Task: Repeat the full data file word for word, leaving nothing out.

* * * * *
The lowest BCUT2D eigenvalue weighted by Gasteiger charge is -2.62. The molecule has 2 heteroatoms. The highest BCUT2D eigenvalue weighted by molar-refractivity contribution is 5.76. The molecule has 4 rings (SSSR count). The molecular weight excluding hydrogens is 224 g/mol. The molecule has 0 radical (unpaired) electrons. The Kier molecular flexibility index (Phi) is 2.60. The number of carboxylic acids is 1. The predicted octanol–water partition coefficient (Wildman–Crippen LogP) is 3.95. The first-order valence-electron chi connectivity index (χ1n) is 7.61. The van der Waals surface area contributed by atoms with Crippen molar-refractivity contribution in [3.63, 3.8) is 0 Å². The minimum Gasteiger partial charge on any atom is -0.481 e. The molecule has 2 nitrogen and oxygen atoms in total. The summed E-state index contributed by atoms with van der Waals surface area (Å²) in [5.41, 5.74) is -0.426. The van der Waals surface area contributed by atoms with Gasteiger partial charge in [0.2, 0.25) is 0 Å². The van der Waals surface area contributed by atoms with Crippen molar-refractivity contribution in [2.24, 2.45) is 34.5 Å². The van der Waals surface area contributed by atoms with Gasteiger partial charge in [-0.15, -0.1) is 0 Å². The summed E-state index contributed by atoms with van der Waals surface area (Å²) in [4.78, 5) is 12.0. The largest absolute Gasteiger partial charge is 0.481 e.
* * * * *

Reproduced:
The lowest BCUT2D eigenvalue weighted by Gasteiger charge is -2.62. The molecule has 2 heteroatoms. The highest BCUT2D eigenvalue weighted by molar-refractivity contribution is 5.76. The molecule has 4 rings (SSSR count). The molecular weight excluding hydrogens is 224 g/mol. The molecule has 0 radical (unpaired) electrons. The Kier molecular flexibility index (Phi) is 2.60. The number of carboxylic acids is 1. The predicted octanol–water partition coefficient (Wildman–Crippen LogP) is 3.95. The first-order valence-electron chi connectivity index (χ1n) is 7.61. The van der Waals surface area contributed by atoms with Crippen molar-refractivity contribution in [3.63, 3.8) is 0 Å². The minimum Gasteiger partial charge on any atom is -0.481 e. The molecule has 2 nitrogen and oxygen atoms in total. The summed E-state index contributed by atoms with van der Waals surface area (Å²) in [5.41, 5.74) is -0.426. The van der Waals surface area contributed by atoms with Gasteiger partial charge in [0.2, 0.25) is 0 Å². The van der Waals surface area contributed by atoms with Crippen molar-refractivity contribution in [2.24, 2.45) is 34.5 Å². The van der Waals surface area contributed by atoms with Gasteiger partial charge in [-0.15, -0.1) is 0 Å². The summed E-state index contributed by atoms with van der Waals surface area (Å²) in [4.78, 5) is 12.0. The largest absolute Gasteiger partial charge is 0.481 e.